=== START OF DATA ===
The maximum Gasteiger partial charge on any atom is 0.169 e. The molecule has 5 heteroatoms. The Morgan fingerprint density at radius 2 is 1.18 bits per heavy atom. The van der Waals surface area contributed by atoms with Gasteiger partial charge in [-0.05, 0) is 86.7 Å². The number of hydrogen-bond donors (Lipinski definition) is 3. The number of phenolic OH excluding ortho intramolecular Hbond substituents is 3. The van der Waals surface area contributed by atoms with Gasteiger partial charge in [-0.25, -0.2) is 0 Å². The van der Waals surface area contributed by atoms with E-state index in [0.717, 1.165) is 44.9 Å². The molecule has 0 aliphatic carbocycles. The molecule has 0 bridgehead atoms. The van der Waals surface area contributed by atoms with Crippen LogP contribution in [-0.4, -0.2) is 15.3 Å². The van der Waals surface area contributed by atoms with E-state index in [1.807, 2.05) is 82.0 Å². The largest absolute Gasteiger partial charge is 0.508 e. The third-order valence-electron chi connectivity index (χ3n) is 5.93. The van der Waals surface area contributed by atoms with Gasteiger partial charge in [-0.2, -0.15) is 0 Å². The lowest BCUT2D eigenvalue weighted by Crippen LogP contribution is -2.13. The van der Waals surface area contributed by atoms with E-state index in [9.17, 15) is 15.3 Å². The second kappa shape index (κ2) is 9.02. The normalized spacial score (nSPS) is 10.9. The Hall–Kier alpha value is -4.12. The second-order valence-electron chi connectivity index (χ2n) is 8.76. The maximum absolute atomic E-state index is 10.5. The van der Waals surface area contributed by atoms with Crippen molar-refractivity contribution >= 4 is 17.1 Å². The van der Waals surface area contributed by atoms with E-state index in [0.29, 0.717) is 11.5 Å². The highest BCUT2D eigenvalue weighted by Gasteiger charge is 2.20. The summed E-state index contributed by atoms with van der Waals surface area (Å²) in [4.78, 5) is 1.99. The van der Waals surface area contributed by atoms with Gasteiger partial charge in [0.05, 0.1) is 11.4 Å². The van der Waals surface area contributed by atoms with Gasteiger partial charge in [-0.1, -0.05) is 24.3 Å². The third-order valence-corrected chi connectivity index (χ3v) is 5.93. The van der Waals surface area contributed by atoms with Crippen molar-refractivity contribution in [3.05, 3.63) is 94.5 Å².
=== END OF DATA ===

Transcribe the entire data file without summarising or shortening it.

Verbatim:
The maximum Gasteiger partial charge on any atom is 0.169 e. The molecule has 5 heteroatoms. The Morgan fingerprint density at radius 2 is 1.18 bits per heavy atom. The van der Waals surface area contributed by atoms with Gasteiger partial charge in [-0.05, 0) is 86.7 Å². The number of hydrogen-bond donors (Lipinski definition) is 3. The number of phenolic OH excluding ortho intramolecular Hbond substituents is 3. The van der Waals surface area contributed by atoms with Gasteiger partial charge in [-0.25, -0.2) is 0 Å². The van der Waals surface area contributed by atoms with E-state index in [0.717, 1.165) is 44.9 Å². The molecule has 0 aliphatic carbocycles. The molecule has 0 bridgehead atoms. The van der Waals surface area contributed by atoms with Crippen LogP contribution in [-0.4, -0.2) is 15.3 Å². The van der Waals surface area contributed by atoms with E-state index in [1.807, 2.05) is 82.0 Å². The largest absolute Gasteiger partial charge is 0.508 e. The third-order valence-electron chi connectivity index (χ3n) is 5.93. The van der Waals surface area contributed by atoms with Gasteiger partial charge in [-0.2, -0.15) is 0 Å². The lowest BCUT2D eigenvalue weighted by Crippen LogP contribution is -2.13. The van der Waals surface area contributed by atoms with E-state index in [9.17, 15) is 15.3 Å². The second kappa shape index (κ2) is 9.02. The normalized spacial score (nSPS) is 10.9. The Hall–Kier alpha value is -4.12. The second-order valence-electron chi connectivity index (χ2n) is 8.76. The maximum absolute atomic E-state index is 10.5. The van der Waals surface area contributed by atoms with Crippen molar-refractivity contribution >= 4 is 17.1 Å². The van der Waals surface area contributed by atoms with E-state index in [0.29, 0.717) is 11.5 Å². The highest BCUT2D eigenvalue weighted by Gasteiger charge is 2.20. The summed E-state index contributed by atoms with van der Waals surface area (Å²) in [4.78, 5) is 1.99. The van der Waals surface area contributed by atoms with Gasteiger partial charge in [0.05, 0.1) is 11.4 Å². The van der Waals surface area contributed by atoms with Gasteiger partial charge in [-0.1, -0.05) is 24.3 Å². The third-order valence-corrected chi connectivity index (χ3v) is 5.93. The van der Waals surface area contributed by atoms with Crippen molar-refractivity contribution in [3.05, 3.63) is 94.5 Å².